From the Disney Insider
There are some must-visit booths at this year’s D23 Expo. And then there’s the Cyclops Print Works booth, a booth that is downright essential for any Disney fan or print collector. The company, partially founded by former Disney employees, sells officially licensed fine art prints from some of the most talented artists working today. A couple of weeks ago, they made a splash with a jaw-dropping Lilo & Stitch print by the wonderful Tom Whalen (a silvery “sunset” variant will be sold during D23 Expo, so fret not if you missed your chance) and they are really bringing the heat with their D23 Expo booth.
We’ll be showing you some of the new artwork this week, beginning today with an exclusive look at artist Dave Perillo’s ode to the musical masterpiece Fantasia. We got the chance to speak to Perillo about the piece and his print celebrating the Oscar-winning animated short “Feast.” As an added bonus, we have included information about how to get your hands on these gorgeous prints while attending D23 Expo.
Perillo is an incredibly talented artist known for his bold, graphic approach to the material and his style does wonders for both projects. “Feast” is broken down into simple moments, with a lovely presentation of the short’s title treatment, while Fantasia manages to wedge in a number of moments from Walt Disney’s classic musical experiment, while giving center stage to Mickey Mouse in the sorcerer’s hat. Both pieces are powerful and beautiful, with the extreme stylization never undercutting either’s emotional core.
We were lucky enough to chat with Perillo about the pieces, attending the D23 Expo, and what spoke to him about both films.
Can you take me through both of the pieces—how did you decide what size they were and what the general style would be?
“Feast” is 10” x 20”. They wanted a little smaller piece and I figured that it would be a good one to do as a smaller piece because it’s a short film and you only have about six minutes of stuff to work with, in terms of imagery. So I figured doing a small piece would be good. Fantasia is 18” x 24”, which is one of the standard sizes for screen-printed posters.
Both “Feast” and Fantasia offer pretty rich source material. Was it hard to distill them into a few images?
Yeah, Fantasia was trickier than “Feast” was. Because “Feast” is a six-minute short that has a progressive story so I could build off of that, where the top of the poster it starts and the bottom of the poster is the end of the short and it just flowed that way. But for Fantasia, it’s so many segments with so many different styles that I kind of wanted to get as much of the movie in there and as much of the iconic imagery of the film as I could. I’ve done that format before on some other pieces, so I tackled it that way to get as much of the movie in there. Some things from Fantasia don’t translate that well to a poster, like when they’re talking about the soundtrack and it’s just lines on a screen. A lot of it works better in motion than a still image, so I tried to pick things that work better for still imagery.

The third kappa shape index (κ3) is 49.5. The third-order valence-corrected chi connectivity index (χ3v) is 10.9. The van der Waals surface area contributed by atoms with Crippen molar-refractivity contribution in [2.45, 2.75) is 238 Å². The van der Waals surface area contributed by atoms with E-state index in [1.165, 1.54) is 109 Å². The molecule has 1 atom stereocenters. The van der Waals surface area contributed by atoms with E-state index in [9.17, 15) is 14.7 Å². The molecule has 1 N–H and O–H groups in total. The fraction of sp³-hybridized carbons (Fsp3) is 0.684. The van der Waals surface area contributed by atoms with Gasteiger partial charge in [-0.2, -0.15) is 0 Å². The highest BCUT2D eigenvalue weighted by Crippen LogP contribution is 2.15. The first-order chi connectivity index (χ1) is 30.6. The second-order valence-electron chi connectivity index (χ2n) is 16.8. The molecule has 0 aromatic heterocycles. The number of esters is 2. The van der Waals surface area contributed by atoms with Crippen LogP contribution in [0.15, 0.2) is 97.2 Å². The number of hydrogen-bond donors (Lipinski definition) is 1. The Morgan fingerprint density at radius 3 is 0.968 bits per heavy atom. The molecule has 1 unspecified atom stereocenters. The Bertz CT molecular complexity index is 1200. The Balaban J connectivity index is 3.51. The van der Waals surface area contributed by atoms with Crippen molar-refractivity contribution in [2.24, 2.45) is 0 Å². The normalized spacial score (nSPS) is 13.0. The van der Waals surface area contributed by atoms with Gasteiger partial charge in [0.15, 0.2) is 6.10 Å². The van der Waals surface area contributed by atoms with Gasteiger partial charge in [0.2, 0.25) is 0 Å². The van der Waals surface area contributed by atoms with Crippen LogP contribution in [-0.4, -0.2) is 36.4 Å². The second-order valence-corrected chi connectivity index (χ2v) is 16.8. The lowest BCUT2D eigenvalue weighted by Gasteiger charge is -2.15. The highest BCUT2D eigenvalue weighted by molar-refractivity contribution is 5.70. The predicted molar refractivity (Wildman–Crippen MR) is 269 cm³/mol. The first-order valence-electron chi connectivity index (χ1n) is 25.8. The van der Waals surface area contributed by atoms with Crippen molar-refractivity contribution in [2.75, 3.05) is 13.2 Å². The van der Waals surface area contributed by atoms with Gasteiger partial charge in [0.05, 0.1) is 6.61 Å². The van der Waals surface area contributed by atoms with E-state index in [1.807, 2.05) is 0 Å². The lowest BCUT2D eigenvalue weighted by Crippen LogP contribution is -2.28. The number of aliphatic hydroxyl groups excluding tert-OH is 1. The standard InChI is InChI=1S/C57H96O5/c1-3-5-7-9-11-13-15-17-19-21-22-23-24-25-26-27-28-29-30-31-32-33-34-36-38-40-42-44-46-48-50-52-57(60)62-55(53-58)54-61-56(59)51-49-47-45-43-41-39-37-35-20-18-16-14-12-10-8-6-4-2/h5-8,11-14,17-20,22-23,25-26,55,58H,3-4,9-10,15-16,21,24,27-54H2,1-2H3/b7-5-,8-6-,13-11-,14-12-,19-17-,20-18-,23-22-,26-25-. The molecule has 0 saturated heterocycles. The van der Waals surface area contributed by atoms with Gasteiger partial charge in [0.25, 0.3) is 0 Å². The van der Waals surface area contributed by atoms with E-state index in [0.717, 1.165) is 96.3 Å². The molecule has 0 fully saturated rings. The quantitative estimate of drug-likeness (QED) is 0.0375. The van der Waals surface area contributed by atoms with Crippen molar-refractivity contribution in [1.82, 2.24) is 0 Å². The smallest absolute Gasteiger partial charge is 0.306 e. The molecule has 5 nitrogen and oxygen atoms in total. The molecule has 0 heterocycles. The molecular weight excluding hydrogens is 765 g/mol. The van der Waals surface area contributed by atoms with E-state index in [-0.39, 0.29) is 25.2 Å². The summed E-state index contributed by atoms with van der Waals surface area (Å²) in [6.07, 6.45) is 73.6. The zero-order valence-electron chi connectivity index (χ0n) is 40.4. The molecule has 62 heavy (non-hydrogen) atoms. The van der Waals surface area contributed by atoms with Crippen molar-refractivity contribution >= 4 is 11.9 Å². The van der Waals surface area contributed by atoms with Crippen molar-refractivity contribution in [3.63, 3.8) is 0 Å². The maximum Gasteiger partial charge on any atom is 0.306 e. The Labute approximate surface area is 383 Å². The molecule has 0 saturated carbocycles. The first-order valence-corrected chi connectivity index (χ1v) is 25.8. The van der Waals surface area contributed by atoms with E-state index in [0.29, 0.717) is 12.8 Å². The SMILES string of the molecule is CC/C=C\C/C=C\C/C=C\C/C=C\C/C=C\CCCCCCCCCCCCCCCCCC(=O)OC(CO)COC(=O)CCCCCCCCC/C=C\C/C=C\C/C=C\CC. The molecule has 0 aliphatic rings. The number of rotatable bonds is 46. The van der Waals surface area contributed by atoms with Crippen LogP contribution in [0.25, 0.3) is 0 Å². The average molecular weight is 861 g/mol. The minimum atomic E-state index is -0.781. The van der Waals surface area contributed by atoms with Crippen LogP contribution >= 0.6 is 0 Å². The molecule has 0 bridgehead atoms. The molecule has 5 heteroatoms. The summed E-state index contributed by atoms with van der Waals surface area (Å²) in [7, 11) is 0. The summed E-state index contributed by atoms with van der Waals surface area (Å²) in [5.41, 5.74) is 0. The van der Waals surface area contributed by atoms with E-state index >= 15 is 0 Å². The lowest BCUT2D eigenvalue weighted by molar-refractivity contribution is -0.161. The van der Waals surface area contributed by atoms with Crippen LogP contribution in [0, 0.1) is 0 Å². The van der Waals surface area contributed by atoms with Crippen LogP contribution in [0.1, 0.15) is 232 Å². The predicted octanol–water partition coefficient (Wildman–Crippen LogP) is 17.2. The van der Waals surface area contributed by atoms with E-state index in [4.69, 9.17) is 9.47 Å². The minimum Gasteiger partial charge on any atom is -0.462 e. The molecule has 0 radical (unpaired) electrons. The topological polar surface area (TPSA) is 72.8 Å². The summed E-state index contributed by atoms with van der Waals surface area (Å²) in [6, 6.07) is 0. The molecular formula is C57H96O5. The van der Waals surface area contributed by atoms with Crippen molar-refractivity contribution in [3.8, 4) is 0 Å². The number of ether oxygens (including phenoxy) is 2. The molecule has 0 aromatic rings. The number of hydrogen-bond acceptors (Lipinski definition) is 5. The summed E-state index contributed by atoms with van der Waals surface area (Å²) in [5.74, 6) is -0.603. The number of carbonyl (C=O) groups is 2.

That might have been an interesting poster!
I’m sure there are some artists who would have been able to handle it in a style but I don’t think it would have worked with how I do stuff.
Was Fantasia always one of your favorite Disney movies?
Well, it’s funny. It’s a classic but one that I hadn’t seen since I was a kid. So I went back and watched it again, because you remember stuff like the Sorcerer’s Apprentice and Night on Bald Mountain but there are other things that I completely forgot about when I was little. Like the whole Mount Olympus section I had forgotten about and the dinosaurs segment. So that stuff was neat to revisit. It sparked my imagination again. It’s a beautiful film and seems very ahead of its time, especially when watching it now, that something like that was made in the ‘40s. It’s a nonlinear film that’s an orchestral musical piece. It’s brilliant. And so different than a lot of the Disney stuff; it shows you how innovative they were, even back then.
What attracted you to “Feast?”
Well that was on the front of Big Hero 6 and I remember seeing it and is just a gorgeous little short. It gets me choked up every time I watch it. They asked if I wanted to do one of the shorts, because the collection is coming out, and I wanted to do “Feast.” It’s cute, it’s funny, it’s got a lot of heart. There’s not really any dialogue to it and it’s from the point of view of the dog and that’s what I really liked about it. So I wanted to do a poster that was all from the dog’s perspective, where you take little scenes from his journey.
You’ll be at D23 Expo this weekend, doing signings and engaging with fans. Is that something that you’re looking forward to?
Yeah! I like it a lot. I live on the East Coast so it’s always fun to go to conventions and meet different people and it’s always nice to say hello to people who buy my art. A lot of times you work from home, as an illustrator, day to day, and you don’t get to interact with people. So it’s nice.
Is there anything else you’re looking forward to at D23 Expo?
I’m going to try to make it to the parks. I always like to try and get out there at least one day when I’m on the west coast. And I’m doing signings at the Dream Store as well as Autograph Central, through the Wonderland Gallery. So there are quite a few signing spots on Friday and Saturday.
Dave Perillo will be signing his “Feast” and Fantasia prints at the D23 Expo this weekend. He will be signing on Saturday from 10:45 0 11:40 a.m.
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